When you still have student loans to pay off, the idea of accruing more debt to return to school to earn a master’s degree is probably the last thing you want, but you may be able to continue your education without accruing more debt.
Define Your Education Goals
It’s tempting to jump right into a master’s degree program, but it may not provide you with the education you need. When I decided to get an MBA in marketing, it wasn’t my first choice. I was looking for a backup plan if journalism didn’t work out. My undergraduate minor was in hospitality for the purpose of planning charity events. My first thought was to get a master’s in hospitality. I researched the degree, but the program was more focused on teaching than on the practical side of event planning.
For me, it turned out that for event planning, my best course of action was to enroll in a course (that only cost $1,000) from an event planning organization called June Wedding, which included monthly networking events. The low cost meant I was able to save up enough money instead of incur debt. I ended up borrowing money down the line for both of my master’s degrees (MBA, marketing; journalism). The MBA in marketing has made me a stronger journalist and my backup plan didn’t require any borrowing.
When you start evaluating what education you need, a good place to start is to talk to the alumni representative for the career services office from the school where you earned your undergrad degree (that’s where I learned about the $1,000 event planning certification program). They’ll be able to help you figure out the education you need for the goals you have. Once you’ve figured that out, it’s time to figure out how to pay for it.
Plan Your Work Life
Once you’ve decided on your post-graduation employment situation, you can start to budget how much you could dedicate to schooling from your current paycheck. You can also talk to your human resources department about whether they’ll pay for any of your coursework. It’s not uncommon for full or partial tuition reimbursement to be a perk of full-time employment.
If you plan to switch employers, note that when you fill out the Free Application for Federal Financial Aid (FAFSA), you can submit a special circumstances form to the schools to which you’re applying. The special circumstances form is used to tell the schools’ financial aid offices that your income will change from the previous calendar year. The difference in income can mean an increase in eligibility for more money in grants and need-based scholarships. Contact your program’s department about being hired as a research assistant or other work for graduate students. Career services will also be able to help you find part-time work that can give you the pay you need now and the experience you need to get the job you want after graduation.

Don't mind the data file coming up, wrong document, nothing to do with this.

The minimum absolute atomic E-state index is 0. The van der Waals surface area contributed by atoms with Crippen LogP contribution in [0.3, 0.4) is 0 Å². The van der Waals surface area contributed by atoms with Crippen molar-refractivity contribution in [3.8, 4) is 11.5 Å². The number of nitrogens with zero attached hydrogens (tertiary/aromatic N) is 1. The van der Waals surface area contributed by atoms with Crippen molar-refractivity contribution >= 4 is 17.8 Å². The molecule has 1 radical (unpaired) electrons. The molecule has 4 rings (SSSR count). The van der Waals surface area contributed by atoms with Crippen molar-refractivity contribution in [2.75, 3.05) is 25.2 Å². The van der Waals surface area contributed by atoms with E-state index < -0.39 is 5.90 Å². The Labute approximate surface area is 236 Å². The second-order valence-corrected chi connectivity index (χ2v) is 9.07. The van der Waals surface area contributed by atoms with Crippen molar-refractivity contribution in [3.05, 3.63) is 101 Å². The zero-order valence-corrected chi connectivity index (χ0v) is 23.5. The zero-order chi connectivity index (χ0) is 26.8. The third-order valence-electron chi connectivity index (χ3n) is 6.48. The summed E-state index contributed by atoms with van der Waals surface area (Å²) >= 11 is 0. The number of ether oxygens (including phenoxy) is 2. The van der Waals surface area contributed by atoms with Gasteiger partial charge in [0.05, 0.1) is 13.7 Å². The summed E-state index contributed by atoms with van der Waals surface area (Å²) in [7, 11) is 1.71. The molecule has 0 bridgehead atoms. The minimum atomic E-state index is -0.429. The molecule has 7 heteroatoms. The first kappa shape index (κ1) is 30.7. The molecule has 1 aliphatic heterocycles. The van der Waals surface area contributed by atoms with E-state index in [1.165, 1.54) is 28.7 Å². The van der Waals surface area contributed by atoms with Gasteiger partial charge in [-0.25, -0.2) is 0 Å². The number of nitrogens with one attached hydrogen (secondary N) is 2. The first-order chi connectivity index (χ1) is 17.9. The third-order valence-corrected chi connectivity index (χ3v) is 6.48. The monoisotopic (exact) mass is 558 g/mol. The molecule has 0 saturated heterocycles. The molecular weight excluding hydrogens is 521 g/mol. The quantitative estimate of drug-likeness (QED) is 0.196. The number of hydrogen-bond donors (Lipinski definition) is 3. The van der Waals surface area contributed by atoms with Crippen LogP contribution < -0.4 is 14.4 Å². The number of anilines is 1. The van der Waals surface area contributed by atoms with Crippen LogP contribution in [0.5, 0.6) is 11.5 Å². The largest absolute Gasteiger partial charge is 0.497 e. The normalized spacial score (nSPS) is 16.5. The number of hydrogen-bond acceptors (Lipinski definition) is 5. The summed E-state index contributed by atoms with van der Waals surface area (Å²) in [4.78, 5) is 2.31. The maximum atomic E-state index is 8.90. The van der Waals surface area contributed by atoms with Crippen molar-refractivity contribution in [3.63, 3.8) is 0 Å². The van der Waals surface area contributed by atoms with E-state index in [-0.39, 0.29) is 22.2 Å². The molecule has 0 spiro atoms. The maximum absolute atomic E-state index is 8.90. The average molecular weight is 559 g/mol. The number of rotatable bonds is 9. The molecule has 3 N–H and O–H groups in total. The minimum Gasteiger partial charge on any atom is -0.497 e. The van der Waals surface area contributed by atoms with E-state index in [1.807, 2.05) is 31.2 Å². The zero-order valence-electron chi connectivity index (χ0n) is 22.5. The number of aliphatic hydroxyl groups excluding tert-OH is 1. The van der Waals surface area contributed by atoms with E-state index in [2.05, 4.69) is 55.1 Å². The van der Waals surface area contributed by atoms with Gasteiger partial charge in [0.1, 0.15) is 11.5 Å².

Plan to Pay for College Either Way
See how you can reduce expenses and funnel the money toward education expenses. You may be able to do easy budget fixes, such as reducing expenses by comparing and lowering car insurance rates. You might also be able to negotiate your cable bill, cellphone bill or rent payment.
Your school may help you with scholarship or grant offers, but the federal government may also be able to help. The Lifetime Learning Credit may give you back up to 20% of the amount you spend on qualified educational expenses, such as tuition and fees. For example, if you owe $8,000 after scholarships and grants, the government could give you back $1,600 in addition to any money you’d get back if your state offers a tax incentive for continuing your education.
Another way the government can help is by giving you an allowed payment break on your undergraduate federal student loan payments. You can then apply the monthly funds you were allocating for your loans toward graduate school expenses. Borrowing for graduate school can cost you more than borrowing for your undergraduate degree. Currently, the rates for graduate loans are a least 1.5% higher than undergraduate loans.
Finally, if you’re considering going back to school for a public service program, search online for special scholarships and programs to help you pay for your education. There are quite a few programs that will pay for your education in advance or reimburse tuition for public service professionals.
What education goals do you want to accomplish this year? Let your fellow readers know in the comments below.
If so, subscribe now for tips on home, money, and life delivered straight to your inbox.